March 12 (Bloomberg) -- Mexico had the outlook on its credit rating raised by Standard & Poor’s on the prospect that proposed legal changes will boost growth in Latin America’s second-largest economy.
The outlook on the BBB rating, the second-lowest investment grade, was changed to positive from stable, meaning it is more likely to be raised than lowered. Mexico’s currency advanced to its strongest level in more than a year while yields on benchmark peso bonds fell to a record.
“The prospects for the passage of policies that further strengthen the country’s fiscal room for maneuver and medium-term growth have improved under” the administration of President Enrique Pena Nieto, who took office Dec. 1, S&P analyst Lisa Schineller wrote today in a report.
Pena Nieto won support from his party last week to advance an agenda that includes ending state-owned Petroleos Mexicanos’s 75-year monopoly on the oil industry. The party also removed its opposition to taxing food and medicine, giving Pena Nieto the option to propose such a strategy to raise revenue. He already signed a bill to improve education by making teachers more accountable for performance, and last year as president-elect helped pass a labor-system overhaul designed to boost productivity.
Finance Minister Luis Videgaray said today in a post on Twitter that S&P’s change in outlook is “good news and motivates us to keep working.”
The peso extended gains after the announcement, rallying 0.8 percent, the most among major emerging-market currencies, to 12.4451 per U.S. dollar, the strongest level since September 2011.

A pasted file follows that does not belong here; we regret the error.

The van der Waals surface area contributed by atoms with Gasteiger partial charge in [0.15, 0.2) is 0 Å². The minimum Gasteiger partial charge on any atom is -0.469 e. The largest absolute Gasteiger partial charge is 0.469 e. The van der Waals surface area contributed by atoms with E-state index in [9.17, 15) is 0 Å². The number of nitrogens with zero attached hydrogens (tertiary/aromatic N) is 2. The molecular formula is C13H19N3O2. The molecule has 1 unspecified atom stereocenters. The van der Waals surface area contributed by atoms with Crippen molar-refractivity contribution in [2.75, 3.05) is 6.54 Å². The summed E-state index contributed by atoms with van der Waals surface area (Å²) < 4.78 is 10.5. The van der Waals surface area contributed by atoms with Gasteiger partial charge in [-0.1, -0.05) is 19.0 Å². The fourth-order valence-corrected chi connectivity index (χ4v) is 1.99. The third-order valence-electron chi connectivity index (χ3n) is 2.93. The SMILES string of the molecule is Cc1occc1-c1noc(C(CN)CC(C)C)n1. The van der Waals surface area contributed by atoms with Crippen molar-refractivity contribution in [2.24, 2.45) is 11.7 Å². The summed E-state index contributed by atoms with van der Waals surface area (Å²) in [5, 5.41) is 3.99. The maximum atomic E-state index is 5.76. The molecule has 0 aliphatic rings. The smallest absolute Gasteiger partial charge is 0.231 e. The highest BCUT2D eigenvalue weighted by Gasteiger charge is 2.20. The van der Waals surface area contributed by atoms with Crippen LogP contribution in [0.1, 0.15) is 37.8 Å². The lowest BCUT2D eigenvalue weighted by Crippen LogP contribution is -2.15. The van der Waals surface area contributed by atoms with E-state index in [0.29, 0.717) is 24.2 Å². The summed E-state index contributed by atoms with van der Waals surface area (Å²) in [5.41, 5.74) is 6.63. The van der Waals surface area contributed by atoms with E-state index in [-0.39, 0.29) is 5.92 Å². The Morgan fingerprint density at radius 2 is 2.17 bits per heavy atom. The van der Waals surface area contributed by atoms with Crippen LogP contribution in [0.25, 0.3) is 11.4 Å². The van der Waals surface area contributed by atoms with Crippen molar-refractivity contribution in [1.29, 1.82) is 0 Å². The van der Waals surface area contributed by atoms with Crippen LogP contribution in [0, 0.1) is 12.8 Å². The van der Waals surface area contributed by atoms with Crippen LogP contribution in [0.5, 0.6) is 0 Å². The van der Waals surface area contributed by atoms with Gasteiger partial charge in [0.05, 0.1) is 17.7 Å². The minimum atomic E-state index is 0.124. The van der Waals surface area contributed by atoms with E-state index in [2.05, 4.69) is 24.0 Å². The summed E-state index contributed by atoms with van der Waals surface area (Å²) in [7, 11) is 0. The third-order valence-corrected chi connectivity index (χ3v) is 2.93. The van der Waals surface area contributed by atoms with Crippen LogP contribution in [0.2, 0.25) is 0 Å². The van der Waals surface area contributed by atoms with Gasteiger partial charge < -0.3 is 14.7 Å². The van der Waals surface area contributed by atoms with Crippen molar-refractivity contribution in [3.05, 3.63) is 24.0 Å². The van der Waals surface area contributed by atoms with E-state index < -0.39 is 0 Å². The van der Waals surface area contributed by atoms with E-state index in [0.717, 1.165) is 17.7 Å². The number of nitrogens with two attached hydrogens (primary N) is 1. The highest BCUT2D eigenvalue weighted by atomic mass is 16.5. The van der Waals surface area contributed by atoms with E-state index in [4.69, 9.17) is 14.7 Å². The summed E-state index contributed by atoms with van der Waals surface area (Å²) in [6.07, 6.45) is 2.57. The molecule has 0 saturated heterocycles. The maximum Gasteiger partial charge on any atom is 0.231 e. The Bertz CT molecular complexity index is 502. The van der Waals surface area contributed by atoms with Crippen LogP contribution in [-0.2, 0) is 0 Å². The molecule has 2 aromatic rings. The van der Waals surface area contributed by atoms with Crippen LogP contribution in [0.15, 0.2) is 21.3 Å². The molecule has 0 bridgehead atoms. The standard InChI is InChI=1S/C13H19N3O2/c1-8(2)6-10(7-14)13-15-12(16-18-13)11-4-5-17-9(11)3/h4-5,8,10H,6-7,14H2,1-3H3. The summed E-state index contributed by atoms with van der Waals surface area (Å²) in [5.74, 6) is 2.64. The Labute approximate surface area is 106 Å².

Yields on peso bonds due in December 2024 fell nine basis points, or 0.09 percentage point, to 4.92 percent, the lowest on a closing basis since they were issued in 2005, according to data compiled by Bloomberg.
Mexican central bank Deputy Governor Manuel Sanchez, in a report dated March 11, said it’s “necessary” that investors and banks take into account that interest rates will rise sooner or later.
“A challenge to confidence in Mexico is the prudent management of capital inflows,” he said. “The possibility of a reversal of capital flows requires prudence.”
The central bank cut its benchmark interest rate 50 basis points, or 0.5 percentage point, to 4 percent on March 8, the first reduction in more than three years after Sanchez in a Feb. 27 interview said he didn’t see a case for a rate cut because inflation and inflation expectations have remained above the central bank’s 3 percent target.
S&P and Fitch Ratings lowered Mexico’s rating one level in November and December 2009, respectively, as the economy contracted 6.2 percent and crude oil output from Petroleos Mexicanos declined. Moody’s Investors Service has kept Mexico’s Baa1 rating unchanged since 2005.
In a telephone interview today, Schineller said that passage of Mexico’s key economic bills must precede any upgrade in the nation’s credit rating.
“We want to see passage and evaluation of the likely impact of any kind of reform” before an upgrade can be considered, she said.
Yields on sovereign securities moved in the opposite direction of what ratings suggested in 53 percent of 32 increases, decreases and changes in credit outlook last year, according to data compiled by Bloomberg published in December. Investors ignored 56 percent of Moody’s rating and outlook changes and 50 percent of those by S&P. That’s worse than the longer-term average of 47 percent, based on more than 300 changes since 1974.
Mexico’s BBB rating from S&P is five levels below Chile’s AA- rating. Moody’s rates Mexico one level higher at Baa1. Mexico last received an upgrade from S&P in October 2007.
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